Transportation

Two-Way Streets Part of a Conceptual Shift

By Ryan McGreal
Published November 24, 2006

Since our latest issue was published to the web yesterday, some vigorous discussions have sprung up on the article and letter dedicated to two-way street conversion.

Part of the conflict between those who support conversion and those who oppose it seems to stem from a conceptual disconnect over how streets work rather than merely a logistical disagreement.

The difference between an urban expressway and a livable street is the difference between a street designed to move people across distances rapidly and a street designed to let people interact more or less in place.

A livable city in this sense is a city in which people do not have to travel far to get where they're going. Rather than making it easier to travel, a livable city brings destinations together so less travelling is required.

Transportation Modes Compared

The preferred modes of a livable city - walking, cycling, and transit - are characterized by:

  1. Minimal terminal costs - no costs associated with managing your vehicle when you arrive at your destination;
  2. Minimal energy consumption - the first two are entirely human-powered;
  3. Planned redundancy - several possible routes from any origin to any destination;
  4. Compact use of space - walking, cycling, and a full bus have a small 'footprint' on the street, allowing more efficient overall use of space; and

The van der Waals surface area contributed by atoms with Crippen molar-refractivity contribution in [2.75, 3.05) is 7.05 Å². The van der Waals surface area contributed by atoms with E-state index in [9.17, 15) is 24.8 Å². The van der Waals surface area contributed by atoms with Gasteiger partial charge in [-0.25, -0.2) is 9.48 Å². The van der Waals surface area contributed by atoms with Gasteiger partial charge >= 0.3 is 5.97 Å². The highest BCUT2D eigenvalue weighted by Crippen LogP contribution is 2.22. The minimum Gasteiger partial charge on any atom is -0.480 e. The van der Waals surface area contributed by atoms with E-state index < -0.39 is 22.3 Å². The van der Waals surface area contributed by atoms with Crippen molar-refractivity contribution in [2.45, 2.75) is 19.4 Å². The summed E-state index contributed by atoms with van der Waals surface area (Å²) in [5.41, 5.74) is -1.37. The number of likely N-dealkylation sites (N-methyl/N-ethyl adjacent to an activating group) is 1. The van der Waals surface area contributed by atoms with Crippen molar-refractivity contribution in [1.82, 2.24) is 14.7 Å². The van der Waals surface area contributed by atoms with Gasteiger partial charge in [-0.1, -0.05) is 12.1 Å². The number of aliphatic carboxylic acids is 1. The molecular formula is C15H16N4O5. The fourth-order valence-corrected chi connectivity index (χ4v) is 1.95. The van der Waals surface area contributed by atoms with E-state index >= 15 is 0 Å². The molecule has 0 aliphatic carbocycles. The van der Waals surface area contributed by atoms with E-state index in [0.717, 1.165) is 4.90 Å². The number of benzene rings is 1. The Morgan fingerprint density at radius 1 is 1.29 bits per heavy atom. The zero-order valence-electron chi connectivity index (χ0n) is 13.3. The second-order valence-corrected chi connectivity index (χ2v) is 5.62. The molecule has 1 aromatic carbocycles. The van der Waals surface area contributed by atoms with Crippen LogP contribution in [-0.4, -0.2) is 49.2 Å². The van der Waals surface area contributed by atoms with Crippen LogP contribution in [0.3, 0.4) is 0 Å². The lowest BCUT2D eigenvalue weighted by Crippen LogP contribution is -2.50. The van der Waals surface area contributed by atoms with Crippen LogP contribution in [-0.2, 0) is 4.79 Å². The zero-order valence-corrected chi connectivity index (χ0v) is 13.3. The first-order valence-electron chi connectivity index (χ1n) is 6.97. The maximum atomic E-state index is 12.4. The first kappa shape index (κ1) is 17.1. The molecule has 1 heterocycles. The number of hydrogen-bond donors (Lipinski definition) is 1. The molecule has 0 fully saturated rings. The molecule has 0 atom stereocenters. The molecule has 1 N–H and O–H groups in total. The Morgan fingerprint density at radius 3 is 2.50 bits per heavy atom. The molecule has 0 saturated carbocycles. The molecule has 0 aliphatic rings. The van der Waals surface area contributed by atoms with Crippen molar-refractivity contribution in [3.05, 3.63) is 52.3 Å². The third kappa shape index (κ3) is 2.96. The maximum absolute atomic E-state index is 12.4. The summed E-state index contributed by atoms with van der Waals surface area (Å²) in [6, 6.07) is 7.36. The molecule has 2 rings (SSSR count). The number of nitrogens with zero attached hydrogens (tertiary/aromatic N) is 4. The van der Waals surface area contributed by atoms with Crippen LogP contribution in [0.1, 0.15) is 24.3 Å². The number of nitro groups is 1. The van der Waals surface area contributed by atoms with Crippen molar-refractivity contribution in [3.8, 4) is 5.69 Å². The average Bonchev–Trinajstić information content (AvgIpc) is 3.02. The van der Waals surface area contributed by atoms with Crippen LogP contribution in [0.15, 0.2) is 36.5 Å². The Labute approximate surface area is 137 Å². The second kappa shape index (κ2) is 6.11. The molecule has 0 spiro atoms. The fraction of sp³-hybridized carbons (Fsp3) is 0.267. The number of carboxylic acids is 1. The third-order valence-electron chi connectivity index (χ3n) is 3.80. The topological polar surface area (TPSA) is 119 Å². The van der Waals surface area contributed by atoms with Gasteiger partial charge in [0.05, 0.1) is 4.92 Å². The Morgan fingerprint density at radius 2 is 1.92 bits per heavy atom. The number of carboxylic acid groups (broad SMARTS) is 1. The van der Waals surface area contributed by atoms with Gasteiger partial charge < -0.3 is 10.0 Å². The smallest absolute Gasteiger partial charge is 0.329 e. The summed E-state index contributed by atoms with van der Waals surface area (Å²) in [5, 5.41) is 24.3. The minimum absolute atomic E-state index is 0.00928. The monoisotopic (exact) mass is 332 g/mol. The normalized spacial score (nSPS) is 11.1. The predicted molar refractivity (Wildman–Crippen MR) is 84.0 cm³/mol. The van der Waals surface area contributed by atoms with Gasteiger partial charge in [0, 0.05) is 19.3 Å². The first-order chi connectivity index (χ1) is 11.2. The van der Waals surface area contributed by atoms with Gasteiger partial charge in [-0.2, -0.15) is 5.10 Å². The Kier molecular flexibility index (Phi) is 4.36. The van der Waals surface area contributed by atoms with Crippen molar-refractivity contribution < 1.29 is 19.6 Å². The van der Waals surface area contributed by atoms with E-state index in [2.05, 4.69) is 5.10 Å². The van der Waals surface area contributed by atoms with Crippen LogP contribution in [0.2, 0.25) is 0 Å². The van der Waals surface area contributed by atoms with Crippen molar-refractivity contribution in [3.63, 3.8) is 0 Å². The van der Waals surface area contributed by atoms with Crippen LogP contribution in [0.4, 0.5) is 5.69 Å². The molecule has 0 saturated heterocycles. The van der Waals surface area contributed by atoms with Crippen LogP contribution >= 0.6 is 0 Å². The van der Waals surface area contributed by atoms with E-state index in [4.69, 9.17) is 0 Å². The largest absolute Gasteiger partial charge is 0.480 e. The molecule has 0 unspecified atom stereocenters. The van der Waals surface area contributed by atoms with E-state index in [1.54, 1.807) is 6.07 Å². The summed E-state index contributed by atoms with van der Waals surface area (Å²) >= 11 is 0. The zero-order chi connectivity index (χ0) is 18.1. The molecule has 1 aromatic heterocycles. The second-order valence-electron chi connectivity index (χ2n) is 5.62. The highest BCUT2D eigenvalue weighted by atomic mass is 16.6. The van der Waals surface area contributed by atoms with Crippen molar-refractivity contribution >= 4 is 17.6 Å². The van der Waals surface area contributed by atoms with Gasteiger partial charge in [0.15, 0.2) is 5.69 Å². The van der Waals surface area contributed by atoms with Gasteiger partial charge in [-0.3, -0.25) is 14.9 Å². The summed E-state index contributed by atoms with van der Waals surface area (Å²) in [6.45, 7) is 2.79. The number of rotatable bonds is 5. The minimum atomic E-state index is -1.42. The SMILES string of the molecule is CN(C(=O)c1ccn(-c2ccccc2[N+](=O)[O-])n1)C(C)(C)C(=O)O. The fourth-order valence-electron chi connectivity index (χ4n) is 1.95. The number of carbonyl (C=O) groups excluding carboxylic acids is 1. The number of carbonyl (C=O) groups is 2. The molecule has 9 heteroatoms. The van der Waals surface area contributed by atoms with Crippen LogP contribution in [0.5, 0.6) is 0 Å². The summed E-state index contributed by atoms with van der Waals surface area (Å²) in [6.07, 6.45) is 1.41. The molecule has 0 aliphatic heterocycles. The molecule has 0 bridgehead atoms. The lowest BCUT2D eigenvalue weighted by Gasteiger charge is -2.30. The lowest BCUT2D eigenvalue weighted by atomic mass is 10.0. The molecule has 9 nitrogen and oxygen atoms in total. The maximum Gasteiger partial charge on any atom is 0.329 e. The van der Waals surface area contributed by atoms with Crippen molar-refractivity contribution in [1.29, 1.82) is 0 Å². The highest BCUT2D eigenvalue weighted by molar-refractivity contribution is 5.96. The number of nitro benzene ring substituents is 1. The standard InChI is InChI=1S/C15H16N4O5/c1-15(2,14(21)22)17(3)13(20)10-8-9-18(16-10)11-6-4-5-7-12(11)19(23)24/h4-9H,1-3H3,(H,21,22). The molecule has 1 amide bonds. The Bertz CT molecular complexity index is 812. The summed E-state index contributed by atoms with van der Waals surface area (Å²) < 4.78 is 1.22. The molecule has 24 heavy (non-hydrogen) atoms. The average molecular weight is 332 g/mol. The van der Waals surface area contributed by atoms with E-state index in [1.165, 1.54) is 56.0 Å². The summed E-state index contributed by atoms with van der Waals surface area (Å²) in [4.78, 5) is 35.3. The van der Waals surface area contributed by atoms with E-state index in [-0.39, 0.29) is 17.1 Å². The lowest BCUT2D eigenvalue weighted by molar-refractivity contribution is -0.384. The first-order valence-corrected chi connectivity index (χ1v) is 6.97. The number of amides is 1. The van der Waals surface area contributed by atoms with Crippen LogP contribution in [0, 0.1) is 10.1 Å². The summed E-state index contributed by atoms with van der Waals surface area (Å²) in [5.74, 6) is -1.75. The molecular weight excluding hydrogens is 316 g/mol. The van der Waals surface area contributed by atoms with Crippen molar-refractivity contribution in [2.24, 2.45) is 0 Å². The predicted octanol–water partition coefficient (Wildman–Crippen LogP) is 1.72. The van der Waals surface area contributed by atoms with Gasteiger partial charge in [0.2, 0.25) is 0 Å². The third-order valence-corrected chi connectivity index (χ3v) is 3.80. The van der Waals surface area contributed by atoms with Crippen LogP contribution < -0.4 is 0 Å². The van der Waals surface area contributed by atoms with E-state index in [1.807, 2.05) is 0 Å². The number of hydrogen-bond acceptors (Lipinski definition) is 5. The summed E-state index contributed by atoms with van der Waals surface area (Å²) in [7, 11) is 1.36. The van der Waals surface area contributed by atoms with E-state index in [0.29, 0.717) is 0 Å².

5. Optimum effectiveness over short distances - these modes work best when destinations are nearby; e.g. 1/2 km for walking, 5 km for cycling, 10 km for transit.

Contrast the preferred mode of an auto-centric city, which is characterized by:

  1. Significant terminal costs - you have to park the car somewhere - in offices and stores, parking requirements mean the parking lot has more square footage than the actual building;
  2. High energy consumption - cars are gas or diesel powered and extremely energy intensive compared to walking, cycling, or transit;
  3. 'Brittle' engineering - hierarchial design with few possible routes and potential bottlenecks;
  4. Expansive use of space - cars take up much of the road and encourage more and wider lanes at the expense of sidewalks; and
  5. Optimum effectiveness over longer distances - this mode works best when travelling to a distant destination; e.g. a 60 km commute to work.

In an auto-centric city, destinations do not have to be close together. Zoning encourages the strict separation of destinations: houses, stores, offices, and factories are all sorted into different zones, and a car is necessary to get from one zone to another.

Breaking the Vicious Cycle

Today, Hamilton is a zoned city stuck in a self-reinforcing cycle of car ownership. The separation of uses requires universal car ownership; universal car ownership requires streets to function as expressways; expressways destroy street life and relegate homes, offices, and stores to specially-designed zones; and we are back where we started.

Changing from a city of zones to a city of neighbourhoods will not happen overnight in any case, but it will never happen until the vicious cycle of car ownership cum expressways cum macro destinations is broken.

The best way to start breaking the cycle is to stop making it as easy as possible to drive everywhere, and simultaneously start making it easier to walk, cycle, or take transit.

People respond to incentives, and today all the incentives encourage people to go on driving. The following changes will shift the incentives away from driving: